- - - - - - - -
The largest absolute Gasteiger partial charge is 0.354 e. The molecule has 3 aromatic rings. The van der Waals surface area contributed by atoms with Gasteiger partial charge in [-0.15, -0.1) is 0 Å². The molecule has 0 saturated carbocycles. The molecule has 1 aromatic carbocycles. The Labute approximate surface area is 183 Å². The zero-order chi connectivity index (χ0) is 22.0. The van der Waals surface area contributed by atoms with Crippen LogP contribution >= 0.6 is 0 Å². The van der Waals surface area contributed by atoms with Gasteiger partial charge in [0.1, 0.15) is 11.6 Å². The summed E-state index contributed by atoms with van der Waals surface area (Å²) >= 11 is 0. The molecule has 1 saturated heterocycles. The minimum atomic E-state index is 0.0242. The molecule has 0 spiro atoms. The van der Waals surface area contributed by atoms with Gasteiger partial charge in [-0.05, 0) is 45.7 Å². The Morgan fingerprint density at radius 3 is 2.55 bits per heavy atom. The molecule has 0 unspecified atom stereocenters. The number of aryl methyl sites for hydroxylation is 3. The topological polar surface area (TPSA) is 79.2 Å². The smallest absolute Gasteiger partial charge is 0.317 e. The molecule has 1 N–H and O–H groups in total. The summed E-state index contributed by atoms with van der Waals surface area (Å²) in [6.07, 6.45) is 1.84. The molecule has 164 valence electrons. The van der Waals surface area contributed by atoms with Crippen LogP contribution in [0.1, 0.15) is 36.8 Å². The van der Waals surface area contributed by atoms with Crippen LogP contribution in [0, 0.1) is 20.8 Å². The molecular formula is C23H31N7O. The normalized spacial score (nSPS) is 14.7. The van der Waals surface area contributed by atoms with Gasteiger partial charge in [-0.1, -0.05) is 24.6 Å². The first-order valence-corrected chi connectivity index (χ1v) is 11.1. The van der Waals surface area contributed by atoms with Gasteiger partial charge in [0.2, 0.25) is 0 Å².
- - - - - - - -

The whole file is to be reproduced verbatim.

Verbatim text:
The largest absolute Gasteiger partial charge is 0.354 e. The molecule has 3 aromatic rings. The van der Waals surface area contributed by atoms with Gasteiger partial charge in [-0.15, -0.1) is 0 Å². The molecule has 0 saturated carbocycles. The molecule has 1 aromatic carbocycles. The Labute approximate surface area is 183 Å². The zero-order chi connectivity index (χ0) is 22.0. The van der Waals surface area contributed by atoms with Crippen LogP contribution >= 0.6 is 0 Å². The van der Waals surface area contributed by atoms with Gasteiger partial charge in [0.1, 0.15) is 11.6 Å². The summed E-state index contributed by atoms with van der Waals surface area (Å²) >= 11 is 0. The molecule has 1 saturated heterocycles. The minimum atomic E-state index is 0.0242. The molecule has 0 spiro atoms. The van der Waals surface area contributed by atoms with Gasteiger partial charge in [-0.05, 0) is 45.7 Å². The Morgan fingerprint density at radius 3 is 2.55 bits per heavy atom. The molecule has 0 unspecified atom stereocenters. The number of aryl methyl sites for hydroxylation is 3. The topological polar surface area (TPSA) is 79.2 Å². The smallest absolute Gasteiger partial charge is 0.317 e. The molecule has 1 N–H and O–H groups in total. The summed E-state index contributed by atoms with van der Waals surface area (Å²) in [6.07, 6.45) is 1.84. The molecule has 164 valence electrons. The van der Waals surface area contributed by atoms with Crippen LogP contribution in [0.1, 0.15) is 36.8 Å². The van der Waals surface area contributed by atoms with Crippen LogP contribution in [0, 0.1) is 20.8 Å². The molecular formula is C23H31N7O. The normalized spacial score (nSPS) is 14.7. The van der Waals surface area contributed by atoms with Gasteiger partial charge in [-0.1, -0.05) is 24.6 Å². The first-order valence-corrected chi connectivity index (χ1v) is 11.1. The van der Waals surface area contributed by atoms with Gasteiger partial charge in [0.2, 0.25) is 0 Å².